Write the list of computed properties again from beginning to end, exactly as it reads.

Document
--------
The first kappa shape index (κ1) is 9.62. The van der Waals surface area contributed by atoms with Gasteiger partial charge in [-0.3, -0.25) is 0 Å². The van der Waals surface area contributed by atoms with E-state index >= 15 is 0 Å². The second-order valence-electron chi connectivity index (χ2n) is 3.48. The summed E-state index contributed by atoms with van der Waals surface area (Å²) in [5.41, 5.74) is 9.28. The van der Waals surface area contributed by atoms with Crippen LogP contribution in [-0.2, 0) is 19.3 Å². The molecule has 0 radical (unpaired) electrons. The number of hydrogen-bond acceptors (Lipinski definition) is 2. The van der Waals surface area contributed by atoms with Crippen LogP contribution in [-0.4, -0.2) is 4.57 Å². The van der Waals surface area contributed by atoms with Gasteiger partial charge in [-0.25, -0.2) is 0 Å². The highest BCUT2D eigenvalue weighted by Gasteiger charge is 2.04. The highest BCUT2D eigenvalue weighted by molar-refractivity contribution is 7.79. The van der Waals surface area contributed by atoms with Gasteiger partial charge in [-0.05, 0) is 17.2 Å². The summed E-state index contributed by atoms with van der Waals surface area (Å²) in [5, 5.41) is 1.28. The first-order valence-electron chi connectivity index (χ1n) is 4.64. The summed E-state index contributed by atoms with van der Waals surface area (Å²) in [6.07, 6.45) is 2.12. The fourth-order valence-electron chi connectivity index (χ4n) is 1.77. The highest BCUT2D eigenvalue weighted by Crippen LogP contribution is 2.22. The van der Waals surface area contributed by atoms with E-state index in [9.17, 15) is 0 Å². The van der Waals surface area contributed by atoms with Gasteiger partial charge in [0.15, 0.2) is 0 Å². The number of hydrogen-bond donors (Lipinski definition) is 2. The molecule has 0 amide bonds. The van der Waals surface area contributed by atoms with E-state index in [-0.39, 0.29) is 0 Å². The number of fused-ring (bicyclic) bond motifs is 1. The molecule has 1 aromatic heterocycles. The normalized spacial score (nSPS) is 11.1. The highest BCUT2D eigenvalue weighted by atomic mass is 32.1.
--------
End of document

The first kappa shape index (κ1) is 9.62. The van der Waals surface area contributed by atoms with Gasteiger partial charge in [-0.3, -0.25) is 0 Å². The van der Waals surface area contributed by atoms with E-state index >= 15 is 0 Å². The second-order valence-electron chi connectivity index (χ2n) is 3.48. The summed E-state index contributed by atoms with van der Waals surface area (Å²) in [5.41, 5.74) is 9.28. The van der Waals surface area contributed by atoms with Crippen LogP contribution in [-0.2, 0) is 19.3 Å². The molecule has 0 radical (unpaired) electrons. The number of hydrogen-bond acceptors (Lipinski definition) is 2. The van der Waals surface area contributed by atoms with Crippen LogP contribution in [-0.4, -0.2) is 4.57 Å². The van der Waals surface area contributed by atoms with Gasteiger partial charge in [-0.25, -0.2) is 0 Å². The highest BCUT2D eigenvalue weighted by Gasteiger charge is 2.04. The highest BCUT2D eigenvalue weighted by molar-refractivity contribution is 7.79. The van der Waals surface area contributed by atoms with Gasteiger partial charge in [-0.05, 0) is 17.2 Å². The summed E-state index contributed by atoms with van der Waals surface area (Å²) in [5, 5.41) is 1.28. The first-order valence-electron chi connectivity index (χ1n) is 4.64. The summed E-state index contributed by atoms with van der Waals surface area (Å²) in [6.07, 6.45) is 2.12. The fourth-order valence-electron chi connectivity index (χ4n) is 1.77. The highest BCUT2D eigenvalue weighted by Crippen LogP contribution is 2.22. The van der Waals surface area contributed by atoms with E-state index in [9.17, 15) is 0 Å². The van der Waals surface area contributed by atoms with Gasteiger partial charge in [0.15, 0.2) is 0 Å². The number of hydrogen-bond donors (Lipinski definition) is 2. The molecule has 0 amide bonds. The van der Waals surface area contributed by atoms with E-state index in [-0.39, 0.29) is 0 Å². The number of fused-ring (bicyclic) bond motifs is 1. The molecule has 1 aromatic heterocycles. The normalized spacial score (nSPS) is 11.1. The highest BCUT2D eigenvalue weighted by atomic mass is 32.1.